From Chaotic to Organized: Setting Motor Goals for 2020

Happy 2020! It’s the time of year when we all reflect on the previous year and consider how we can make the upcoming year even better. New year’s resolutions are often one way to set goals for ourselves in an effort to start off our year on the right foot. Setting goals is a great way to build confidence, learn something new, build strength and endurance, and feel great!  It is no different for our spellers with motor and sensory differences. Setting goals can be motivating, build autonomy, and confidence. One thing that is common among our spellers is the brain-body disconnect and the difficulty completing purposeful movement. As a parent or CRP (Communication Regulation Partner) we can support purposeful movement skills by developing motor goals so that our spellers can build those motor pathways for purposeful movement. 

It can sometimes be overwhelming to think about working towards something for the entire year! In fact, this is the main reason why resolutions fail and people don’t meet their goals or make that change. We need to take things day by day and when things don’t go well, we get back up, dust ourselves off and get back on the horse! It is easier to look at things on a day to day basis rather than an entire year. Making goals that are achievable in shorter periods of time will increase the likelihood of us sticking to them and successfully meeting them. 

One thing we need to understand about motor goals is MOTOR PLANNING. All motor tasks require motor planning. Motor planning involves coming up with an idea, planning, sequencing and organizing the body to complete the task, adjusting if necessary (if the movement doesn’t go as planned), and then reflecting on how successful (or not!) we were. As you can see, it is very involved and when we have motor and sensory differences, motor planning is very difficult. All of the goals that spellers choose will require the caregiver to break down the task and then support the body with motor prompts and coaching to successfully complete each step. So, now that we have a better understanding of motor planning, we can then help our speller choose a goal (or two) that is achievable.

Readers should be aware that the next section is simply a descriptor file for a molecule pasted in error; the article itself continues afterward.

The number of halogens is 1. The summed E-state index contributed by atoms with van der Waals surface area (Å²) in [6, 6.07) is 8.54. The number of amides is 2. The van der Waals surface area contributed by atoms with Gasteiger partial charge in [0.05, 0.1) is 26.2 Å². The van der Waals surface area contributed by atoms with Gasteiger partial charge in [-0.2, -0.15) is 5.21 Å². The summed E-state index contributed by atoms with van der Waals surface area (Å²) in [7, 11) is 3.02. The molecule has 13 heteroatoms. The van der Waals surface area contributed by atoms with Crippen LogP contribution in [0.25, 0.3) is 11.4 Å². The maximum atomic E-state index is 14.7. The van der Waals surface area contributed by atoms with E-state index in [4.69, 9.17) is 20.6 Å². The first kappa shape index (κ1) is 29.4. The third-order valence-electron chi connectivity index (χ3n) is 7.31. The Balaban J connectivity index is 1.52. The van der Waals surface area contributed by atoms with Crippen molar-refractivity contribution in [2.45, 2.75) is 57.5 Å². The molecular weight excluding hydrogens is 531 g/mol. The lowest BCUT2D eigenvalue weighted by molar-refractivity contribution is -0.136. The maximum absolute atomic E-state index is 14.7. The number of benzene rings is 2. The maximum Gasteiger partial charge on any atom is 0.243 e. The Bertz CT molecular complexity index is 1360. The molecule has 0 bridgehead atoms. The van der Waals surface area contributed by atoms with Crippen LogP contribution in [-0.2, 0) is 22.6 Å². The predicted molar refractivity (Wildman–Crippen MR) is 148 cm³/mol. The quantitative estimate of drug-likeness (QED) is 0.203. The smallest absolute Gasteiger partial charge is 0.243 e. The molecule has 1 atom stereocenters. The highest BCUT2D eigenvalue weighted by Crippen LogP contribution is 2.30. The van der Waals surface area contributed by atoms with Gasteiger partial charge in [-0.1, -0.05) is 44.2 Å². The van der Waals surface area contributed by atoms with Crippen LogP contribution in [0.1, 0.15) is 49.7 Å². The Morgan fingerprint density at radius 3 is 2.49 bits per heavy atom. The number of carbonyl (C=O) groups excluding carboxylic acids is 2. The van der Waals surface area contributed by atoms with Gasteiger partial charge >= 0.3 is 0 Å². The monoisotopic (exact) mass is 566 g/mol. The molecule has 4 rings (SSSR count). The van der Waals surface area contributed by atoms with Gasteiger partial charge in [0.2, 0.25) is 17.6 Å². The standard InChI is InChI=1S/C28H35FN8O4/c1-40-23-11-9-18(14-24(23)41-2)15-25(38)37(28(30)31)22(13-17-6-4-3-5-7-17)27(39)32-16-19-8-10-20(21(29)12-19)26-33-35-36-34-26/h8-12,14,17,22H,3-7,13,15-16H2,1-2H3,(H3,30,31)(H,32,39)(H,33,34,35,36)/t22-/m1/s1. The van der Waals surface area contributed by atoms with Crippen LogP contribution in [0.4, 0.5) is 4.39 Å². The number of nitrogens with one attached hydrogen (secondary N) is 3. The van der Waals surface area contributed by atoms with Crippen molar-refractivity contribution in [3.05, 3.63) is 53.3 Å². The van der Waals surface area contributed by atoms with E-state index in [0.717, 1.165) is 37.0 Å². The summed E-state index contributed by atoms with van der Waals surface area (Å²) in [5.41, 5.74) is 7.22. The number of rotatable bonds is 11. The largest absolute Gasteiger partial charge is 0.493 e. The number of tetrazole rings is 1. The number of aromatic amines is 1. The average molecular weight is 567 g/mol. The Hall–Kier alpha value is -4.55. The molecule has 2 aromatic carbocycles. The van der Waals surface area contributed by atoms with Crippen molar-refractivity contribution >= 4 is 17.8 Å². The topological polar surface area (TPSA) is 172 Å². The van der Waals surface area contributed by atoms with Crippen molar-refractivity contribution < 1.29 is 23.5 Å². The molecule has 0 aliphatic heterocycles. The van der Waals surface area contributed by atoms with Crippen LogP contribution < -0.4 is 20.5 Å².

Before we jump to setting these goals, there are a few things that we need to keep in mind. First, goal achievement. Only 8% of all goals set are actually achieved so how do we avoid becoming a statistic? We need to ensure that the goals that are set are actually achievable. Here are some quick points to consider when working with your speller on their motor goals. 


But first a REALITY CHECK..

YOU AND YOUR CHILD CANNOT WORK ON EVERY FUNCTIONAL MOTOR MOVEMENT EVERY TIME. I apologize for “yelling” in my blog, but this is extremely important, especially for all the ‘type A’ parents out there!! Too often we stop reaching for a goal because we become overwhelmed. The same goes for our spellers. To avoid becoming overwhelmed consider these points….

1. What is the PRIORITY?

  • If possible get input from your speller; if you are not fluent, consider the activities of daily living (bathing, dressing etc.) or physical activity (walking, fitness, sport etc.)
  • Knowing the priority will help with motivation and most importantly autonomy. 
  • Also consider what is a priority for you as the CRP, parent, or caregiver.  


2. What is REALISTIC?

  • Make sure you can give you full attention to support the motor coaching. If not, this can lead to dysregulation; scheduling accordingly.